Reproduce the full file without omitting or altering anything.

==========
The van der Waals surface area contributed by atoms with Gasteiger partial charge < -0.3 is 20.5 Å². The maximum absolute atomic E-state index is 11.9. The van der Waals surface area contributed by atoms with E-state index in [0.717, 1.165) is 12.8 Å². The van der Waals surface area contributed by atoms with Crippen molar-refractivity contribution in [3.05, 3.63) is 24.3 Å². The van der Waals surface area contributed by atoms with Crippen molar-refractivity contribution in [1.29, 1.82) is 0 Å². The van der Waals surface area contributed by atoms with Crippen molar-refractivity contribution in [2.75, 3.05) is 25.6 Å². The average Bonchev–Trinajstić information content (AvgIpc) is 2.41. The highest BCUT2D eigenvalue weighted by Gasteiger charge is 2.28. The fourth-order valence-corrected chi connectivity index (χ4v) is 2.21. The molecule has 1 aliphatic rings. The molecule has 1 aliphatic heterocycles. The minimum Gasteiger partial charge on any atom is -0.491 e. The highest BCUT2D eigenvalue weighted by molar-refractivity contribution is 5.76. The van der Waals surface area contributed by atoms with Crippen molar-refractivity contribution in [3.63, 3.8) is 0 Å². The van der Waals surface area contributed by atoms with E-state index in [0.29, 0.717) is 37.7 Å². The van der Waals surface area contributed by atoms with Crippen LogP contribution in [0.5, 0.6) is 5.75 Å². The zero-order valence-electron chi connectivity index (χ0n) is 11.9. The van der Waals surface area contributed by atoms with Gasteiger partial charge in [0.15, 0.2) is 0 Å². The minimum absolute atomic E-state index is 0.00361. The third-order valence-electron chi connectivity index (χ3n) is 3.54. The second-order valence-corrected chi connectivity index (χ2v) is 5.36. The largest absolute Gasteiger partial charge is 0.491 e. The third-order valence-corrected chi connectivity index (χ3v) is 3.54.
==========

The van der Waals surface area contributed by atoms with Gasteiger partial charge < -0.3 is 20.5 Å². The maximum absolute atomic E-state index is 11.9. The van der Waals surface area contributed by atoms with E-state index in [0.717, 1.165) is 12.8 Å². The van der Waals surface area contributed by atoms with Crippen molar-refractivity contribution in [3.05, 3.63) is 24.3 Å². The van der Waals surface area contributed by atoms with Crippen molar-refractivity contribution in [1.29, 1.82) is 0 Å². The van der Waals surface area contributed by atoms with Crippen molar-refractivity contribution in [2.75, 3.05) is 25.6 Å². The average Bonchev–Trinajstić information content (AvgIpc) is 2.41. The highest BCUT2D eigenvalue weighted by Gasteiger charge is 2.28. The fourth-order valence-corrected chi connectivity index (χ4v) is 2.21. The molecule has 1 aliphatic rings. The molecule has 1 aliphatic heterocycles. The minimum Gasteiger partial charge on any atom is -0.491 e. The highest BCUT2D eigenvalue weighted by molar-refractivity contribution is 5.76. The van der Waals surface area contributed by atoms with Crippen molar-refractivity contribution in [3.63, 3.8) is 0 Å². The van der Waals surface area contributed by atoms with E-state index in [0.29, 0.717) is 37.7 Å². The van der Waals surface area contributed by atoms with Crippen LogP contribution in [0.5, 0.6) is 5.75 Å². The zero-order valence-electron chi connectivity index (χ0n) is 11.9. The van der Waals surface area contributed by atoms with Gasteiger partial charge in [0.15, 0.2) is 0 Å². The minimum absolute atomic E-state index is 0.00361. The third-order valence-electron chi connectivity index (χ3n) is 3.54. The second-order valence-corrected chi connectivity index (χ2v) is 5.36. The largest absolute Gasteiger partial charge is 0.491 e. The third-order valence-corrected chi connectivity index (χ3v) is 3.54.